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Mumbai doctors lament poor health infrastructure in Nagaland

Correspondent KOHIMA, MAY 12 (NPN)
Published on 13 May. 2015 1:33 AM IST
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Visiting doctors from  the Rotary Club of  Mumbai who have been conducting free medical camps in and currently at NHAK , expressed deep disappointment at the “poor health infrastructures” in Nagaland and stressed on the need to provide financial assistance to the poor and needy patients.
The candid confessions was  made to Nagaland Post, here Tuesday, at an exclusive interview with the members.
The seven-member team comprising of highly qualified and specialist doctors from Mumbai returned to Kohima from Peren, after conducting free medical camp,  under the initiative of  Governor P.B. Acharya. The team will be conducting a three-day free medical camp at Naga Hospital Authority Kohima (NHAK).
Gynaecologist and general physician Dr. Hanmanth Rao Palep revealed that owing to poor infrastructure, certain operations could not conducted. In this regard, he felt that government needed to provide  financial   assistance to poor patients . He said  funds released by the central government do not reach the poor people and absence of medical charity for the poor in the state.
He also noted that key problem areas observed during the medical camps included- high consumption of tobacco, lack of awareness on abortion, malnutrition, inadequate medical facilities, hygiene issues and lack of DOTS program for people suffering from tuberculosis. Giving a brief account on the free medical camp held in the District Hospital Peren on May 9,  orthopaedic surgeon, Dr. Karma Raj Singh said that maximum number of bone cases were found in Peren . He expressed concern over the lack of medicines and even basic items such as plaster material.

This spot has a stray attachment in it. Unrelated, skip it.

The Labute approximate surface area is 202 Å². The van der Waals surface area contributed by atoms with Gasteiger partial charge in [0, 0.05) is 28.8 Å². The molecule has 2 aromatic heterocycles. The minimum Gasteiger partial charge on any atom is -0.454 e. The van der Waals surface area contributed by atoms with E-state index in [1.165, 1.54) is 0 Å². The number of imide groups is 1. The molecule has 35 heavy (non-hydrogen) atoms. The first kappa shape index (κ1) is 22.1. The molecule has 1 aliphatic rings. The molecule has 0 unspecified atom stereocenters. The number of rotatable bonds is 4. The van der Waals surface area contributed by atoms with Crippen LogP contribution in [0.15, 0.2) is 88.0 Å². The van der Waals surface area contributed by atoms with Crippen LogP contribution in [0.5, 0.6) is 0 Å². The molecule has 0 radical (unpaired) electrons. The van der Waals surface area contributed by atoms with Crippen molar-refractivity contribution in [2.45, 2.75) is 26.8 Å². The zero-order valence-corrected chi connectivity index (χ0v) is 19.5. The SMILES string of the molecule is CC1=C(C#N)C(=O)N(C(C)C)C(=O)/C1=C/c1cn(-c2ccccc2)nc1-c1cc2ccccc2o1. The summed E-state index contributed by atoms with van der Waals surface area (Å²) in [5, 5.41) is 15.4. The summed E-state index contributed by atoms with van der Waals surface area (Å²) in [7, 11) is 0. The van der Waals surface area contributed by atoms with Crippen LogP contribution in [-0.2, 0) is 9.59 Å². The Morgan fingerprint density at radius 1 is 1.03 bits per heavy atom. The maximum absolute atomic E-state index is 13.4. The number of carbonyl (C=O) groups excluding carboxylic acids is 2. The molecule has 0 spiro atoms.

While lauding doctors in Nagaland for their patriotism towards the state, Dr.Singh however said the health  infrastructure needed  to be reviewed, analyzed and uplifted. He also highlighted the problems faced by patients who had to be referred outside for treatment. Dr.Singh said unless the state government provided logistic support, it would be too costly for the patients to go outside. Dr. Singh described the current medical team as  a “good will delegation” which aimed at instilling self-sustenance, provide  guidelines and to find facts for future needs of the patients in Nagaland.
General and breast cancer surgeon Dr. Reshma Palep recalled, that in Peren, a number of the women had undergone abortions a number of times and suffered   excessive bleeding as a consequence. She felt that there was urgent need to create awareness about health of women in rural areas. 
Obesity and laparoscopic surgeon-robotic Dr. Jaydeep Palep said   patients who were examined by the visiting doctors, were asked whether they wanted to be referred or get  central assistance, he said several said they preferred to seek treatment in places like Calcutta, Bombay or Guwahati.   Dr. Palep also expressed willingness to send doctors to Nagaland to train  or provide any help  required, in future for the Cancer institute   in Dimapur.
Team Convenor  Rotarian Babulal B Todi said that the free medical camps conducted across Peren, Jalukie and Kohima was to  advocate that “India is one” by caring for each other and to impart skills, technical support and partial funds. He also said that the team would be interacting state government officials on May 13.
Todi said  the team had submitted “a report of observation” to the Governor and felt that it implemented, could help to tremendously reduce the cost of health care in future.   The doctors expressed willingness to return to Nagaland for conducting  free medical camp in future.

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